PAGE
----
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The Falling COMEX Gold Stocks

May 23, 2013

Much has been made about the drop in COMEX gold stocks. COMEX gold stocks have fallen from 11.1 million ounces in the end of 2012 to just under 8 million ounces today. The bulk of the decline has occurred at the JP Morgan Chase Depository that has seen its stocks fall from 2.8 million ounces to just over 800 thousand ounces since late 2012. JP Morgan Chase is the depository for the SPDR Gold Trust (GLD-NYSE). Of the other four depositories, the Scotia Mocatta Depository has seen the largest decline from roughly 4 million ounces at the beginning of 2013 to 2.8 million ounces today. The other depositories are smaller and have remained relatively stable.

 

The question that has been raised is does the COMEX have sufficient supplies on hand to meet demand if holders of gold futures were to demand delivery. In some respects, the question is moot. The vast majority of longs do not ask for delivery nor for that matter do the shorts have the metal to deliver. The vast majority of positions, long and short, are either covered for cash or rolled over to the next contract month. In a fast moving market, both up and down, it is the margin calls that may offer the best clue. If you are being sold out, it means you do not have the cash to stand for delivery.

While the COMEX stocks have fallen since late 2012, the stocks are considerably higher than they were in February 2001 at the market bottom and in January 1980 at the famous market top. In January 1980, stocks were roughly 2.3 million ounces and in February 2001 at the market bottom, they were about 1.8 million ounces. The peak in stocks was seen in August 2011 at 11.6 million ounces.

So what does all this mean? If stock were rising since 2001 that probably means that open interest was rising as well. And that has certainly been the case. In February 2001 at the market low open interest as expressed in millions of ounces was 14.6 million ounces. Today it stands at 45.3 million ounces and that is down from the peak in 2011 when at one point it was over 60 million ounces. It appears that has open interest rose, stocks rose and as open interest fell stocks fell as well.

Possibly a more efficient way of measuring as to whether there are sufficient stocks is take the ratio of open interest contracts to COMEX gold stocks. There is a chart of that ratio as provided by Sharelynx Gold www.sharelynx.com.

Source: www.sharelynx.com

The ratio today sits at 5.6 owners for each ounce of stock. The ratio has been rising. At year-end 2012 the ratio was 3.8 owners for each ounce of stock. In 2008 at the time of the financial crash, there was approximate 3.6 owners for each ounce of stock. Back in 2003 there was over 10 owners for each of stock. The peak was back in 1997 at the time of the Asian contagion crisis when there was over 44.1 owners for each ounce of stock. Other key dates were the January 1980 high when the coverage 8.7 owners for each ounce of gold stock and at the February 2001 low when the coverage was 8.3 owners for each ounce of gold stock.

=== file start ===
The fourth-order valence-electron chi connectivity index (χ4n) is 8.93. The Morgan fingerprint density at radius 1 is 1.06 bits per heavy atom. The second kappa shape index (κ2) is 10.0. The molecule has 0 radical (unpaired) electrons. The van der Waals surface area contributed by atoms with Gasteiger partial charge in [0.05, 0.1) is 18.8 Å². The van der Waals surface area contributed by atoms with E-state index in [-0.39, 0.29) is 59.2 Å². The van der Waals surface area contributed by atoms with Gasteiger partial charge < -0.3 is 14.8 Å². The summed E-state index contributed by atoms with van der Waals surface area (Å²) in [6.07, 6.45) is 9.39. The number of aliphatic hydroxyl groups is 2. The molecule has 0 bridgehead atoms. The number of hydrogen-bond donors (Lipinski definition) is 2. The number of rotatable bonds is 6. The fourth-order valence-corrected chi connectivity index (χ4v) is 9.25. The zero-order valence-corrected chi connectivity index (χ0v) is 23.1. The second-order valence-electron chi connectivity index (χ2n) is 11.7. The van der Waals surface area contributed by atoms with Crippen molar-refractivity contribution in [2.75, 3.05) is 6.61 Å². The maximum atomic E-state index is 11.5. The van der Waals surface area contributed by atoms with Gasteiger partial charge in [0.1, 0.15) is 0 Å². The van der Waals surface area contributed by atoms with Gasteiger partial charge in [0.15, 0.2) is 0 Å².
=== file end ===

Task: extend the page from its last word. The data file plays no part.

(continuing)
The ratio has been rising but today it is lower than it was at the time of the January 1980 high, the February 2001 low and only slightly more than it was at the time of the August 2011 peak. While open interest has fallen since the beginning of 2013, stocks have also been falling but at a slightly faster pace

Of potential greater concern is the decline in registered stocks. There are two types of stocks held in COMEX warehouses – eligible stocks and registered stocks. “Eligible” stocks meet COMEX requirements but do not have delivery receipts issued against them, whereas “registered” stocks are the only gold stocks used to meet COMEX futures delivery requests.

At year-end 2012, registered stocks totalled 2.3 million ounces vs. eligible stocks of 8.8 million ounces. Recent numbers show there are now 6.3 million ounces of eligible stocks a decline of 2.5 million ounces and 1.7 million ounces of registered stocks for a decline of 0.6 million ounces. Of more importance is the coverage. At year-end 2012, there were 18.6 owners per ounce of registered gold stock whereas the most recent numbers show there are 26.6 owners for each ounce of registered stock. Again as with the bigger picture, the trend has moved higher with more claims on each ounce of registered stock.

As with total stocks, it has to be put in perspective. It is not as high as it was in August 2011 at the market peak when there were 29.2 owners for each registered stock. It is, however, above the 2008 financial crash market low when it recorded 11.9 owners for each ounce of registered stock.

That the COMEX have fallen is not disputed. But has the decline created a potential crisis? While owners per ounce of stock or registered stock has gone up the levels are not yet at peak ratios. This suggests that the COMEX still should have sufficient stocks on an historical basis. However, if the ratio continues to rise it could become a concern.

Copyright 2013 All Rights Reserved David Chapman

 

copyright 2013 All Rights Reserved David Chapman

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David Chapman regularly writes articles of interest for the investing public. David has over 40 years of experience as an authority on finance and investments via his range of work experience and in-depth market knowledge.


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